What is impressive is how large San Francisco is and how populated it is with cars, different storefronts, and people for 1999. The city is appropriately open ended and while your initial few fares will run you down the starting street the game opens up with a lot of different fares. It’s all about gauging how much time you have and how long you’ll need to take to get to a particular destination. Some fares are brief and give you only minor time bonuses as compensation, while other fares take you clear across the city and give you substantial time additions. Will you be able to outrace your extra time or will your fare only cost you extra precious seconds? This strategy element is what gives Crazy Taxi flair even after eleven years.
What will hamper your enjoyment of the game is the severely clunky movement physics and driving controls. The system behaves itself when you stay on roads but when you clip onto the side of a building or the front of your car gets stuck on a ledge it can several agonizing seconds to get yourself back on the road. Heaven help you if you get caught on a sidewalk at the wrong angle and your car refuses to accelerate properly for several seconds.
Controls also suddenly get very inaccessible if you go on grass, and while this normally wouldn’t be too big of a deal, a number of fares mandate that you park on the grass and then it takes you a few critically important seconds to get rolling again. In a game where literally every second counts it can quickly sour an exhilarating cab shift, especially with your fare shrieking into your ear like a Warcraft III banshee.
You can shift gears from drive to reverse to help you out but you need to press the circle button for drive and the x button for reverse, which feels more awkward than having one button to switch them both out. I suppose they were trying to maintain the “arcade” feel of the game back when you had one of those plastic gear shift levers when one could play this in an arcade, to which I would say you do realize we’re playing this with a controller, right, devs? There’s a big difference between staying true to the original formula versus just limiting yourself to it.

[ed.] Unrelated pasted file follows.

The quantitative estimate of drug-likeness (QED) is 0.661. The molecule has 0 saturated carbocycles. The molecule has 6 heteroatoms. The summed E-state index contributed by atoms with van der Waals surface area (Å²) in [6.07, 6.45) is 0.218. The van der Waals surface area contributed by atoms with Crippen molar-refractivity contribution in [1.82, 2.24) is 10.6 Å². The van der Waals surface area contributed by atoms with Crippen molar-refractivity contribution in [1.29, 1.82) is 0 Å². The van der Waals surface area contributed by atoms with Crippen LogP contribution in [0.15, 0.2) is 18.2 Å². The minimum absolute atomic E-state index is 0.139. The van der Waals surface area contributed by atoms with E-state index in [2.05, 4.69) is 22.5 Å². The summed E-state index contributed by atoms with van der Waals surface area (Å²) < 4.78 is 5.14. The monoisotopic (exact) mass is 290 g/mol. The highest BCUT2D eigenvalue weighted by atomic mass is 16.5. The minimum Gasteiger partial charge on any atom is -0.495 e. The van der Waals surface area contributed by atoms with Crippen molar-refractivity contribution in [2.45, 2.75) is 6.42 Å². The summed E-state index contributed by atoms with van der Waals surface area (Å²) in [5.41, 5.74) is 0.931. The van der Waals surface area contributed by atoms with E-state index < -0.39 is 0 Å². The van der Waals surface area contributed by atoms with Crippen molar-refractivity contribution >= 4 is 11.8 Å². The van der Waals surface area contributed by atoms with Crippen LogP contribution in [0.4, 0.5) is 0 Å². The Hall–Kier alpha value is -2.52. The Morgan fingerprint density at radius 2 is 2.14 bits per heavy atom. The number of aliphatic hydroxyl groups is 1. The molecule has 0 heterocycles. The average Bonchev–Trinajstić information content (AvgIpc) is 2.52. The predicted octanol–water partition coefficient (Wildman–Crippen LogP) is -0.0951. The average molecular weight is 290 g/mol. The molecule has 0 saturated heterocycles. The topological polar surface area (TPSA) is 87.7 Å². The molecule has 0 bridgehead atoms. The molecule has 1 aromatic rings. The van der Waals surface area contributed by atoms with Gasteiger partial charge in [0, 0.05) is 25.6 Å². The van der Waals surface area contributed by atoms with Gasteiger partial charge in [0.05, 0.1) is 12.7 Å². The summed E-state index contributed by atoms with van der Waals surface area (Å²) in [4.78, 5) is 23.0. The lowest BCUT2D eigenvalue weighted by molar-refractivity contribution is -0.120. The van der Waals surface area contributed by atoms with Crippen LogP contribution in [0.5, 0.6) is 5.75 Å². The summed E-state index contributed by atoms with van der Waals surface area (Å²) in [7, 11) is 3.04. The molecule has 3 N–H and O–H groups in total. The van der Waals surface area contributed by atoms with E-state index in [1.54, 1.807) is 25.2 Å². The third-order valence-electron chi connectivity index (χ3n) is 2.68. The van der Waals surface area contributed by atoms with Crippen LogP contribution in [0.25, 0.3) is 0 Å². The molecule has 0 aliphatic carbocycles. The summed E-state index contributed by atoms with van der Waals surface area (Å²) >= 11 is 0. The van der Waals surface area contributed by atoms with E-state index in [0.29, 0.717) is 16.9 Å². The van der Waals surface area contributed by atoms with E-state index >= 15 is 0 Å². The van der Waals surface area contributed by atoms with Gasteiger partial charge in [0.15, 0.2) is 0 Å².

It’s easy to see what made Crazy Taxi so successful. Even in short bursts it’s easy to get engrossed when you play, for however briefly. It’s just a straight port of a very old game bringing all the baggage with little improvements, and after you’ve beaten your own records fifty times there isn’t much replay value to be had. It’s a nice bargain for ten bucks but not worth going out of your way to play if you’re not a fan of the series.
The city is appropriately big and well-populated but the game has aged very badly.
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Crazy Taxi is entertaining and fast-paced but the nature of it means sessions never last very long.
The menu music is a little obnoxious but in-game tracks aren't that bad, if unmemorable.
It's the same game over and over again which may work if you love Crazy Taxi but doesn't lend itself to substantial replay value.
Crazy Taxi is a nice bit of fun but can't really hold up as a straight port after all these years.